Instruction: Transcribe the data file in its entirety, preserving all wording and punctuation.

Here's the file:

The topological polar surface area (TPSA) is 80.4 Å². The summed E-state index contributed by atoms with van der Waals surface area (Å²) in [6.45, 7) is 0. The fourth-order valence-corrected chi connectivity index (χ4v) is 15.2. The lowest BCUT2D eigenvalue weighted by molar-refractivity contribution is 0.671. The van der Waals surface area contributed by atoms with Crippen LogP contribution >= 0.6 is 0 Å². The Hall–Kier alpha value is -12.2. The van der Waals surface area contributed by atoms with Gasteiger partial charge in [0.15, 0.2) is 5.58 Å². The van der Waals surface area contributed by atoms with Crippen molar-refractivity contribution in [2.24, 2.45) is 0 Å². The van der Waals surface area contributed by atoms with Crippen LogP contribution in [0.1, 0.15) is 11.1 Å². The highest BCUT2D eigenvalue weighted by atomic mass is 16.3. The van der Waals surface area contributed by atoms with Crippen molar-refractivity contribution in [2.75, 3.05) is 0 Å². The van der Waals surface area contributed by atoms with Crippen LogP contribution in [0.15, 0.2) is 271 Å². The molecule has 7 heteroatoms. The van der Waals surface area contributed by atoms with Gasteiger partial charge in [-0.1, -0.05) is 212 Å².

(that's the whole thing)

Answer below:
The topological polar surface area (TPSA) is 80.4 Å². The summed E-state index contributed by atoms with van der Waals surface area (Å²) in [6.45, 7) is 0. The fourth-order valence-corrected chi connectivity index (χ4v) is 15.2. The lowest BCUT2D eigenvalue weighted by molar-refractivity contribution is 0.671. The van der Waals surface area contributed by atoms with Crippen LogP contribution >= 0.6 is 0 Å². The Hall–Kier alpha value is -12.2. The van der Waals surface area contributed by atoms with Gasteiger partial charge in [0.15, 0.2) is 5.58 Å². The van der Waals surface area contributed by atoms with Crippen molar-refractivity contribution in [2.24, 2.45) is 0 Å². The van der Waals surface area contributed by atoms with Crippen LogP contribution in [0.1, 0.15) is 11.1 Å². The highest BCUT2D eigenvalue weighted by atomic mass is 16.3. The van der Waals surface area contributed by atoms with Crippen molar-refractivity contribution in [2.75, 3.05) is 0 Å². The van der Waals surface area contributed by atoms with Crippen LogP contribution in [0.15, 0.2) is 271 Å². The molecule has 7 heteroatoms. The van der Waals surface area contributed by atoms with Gasteiger partial charge in [-0.1, -0.05) is 212 Å².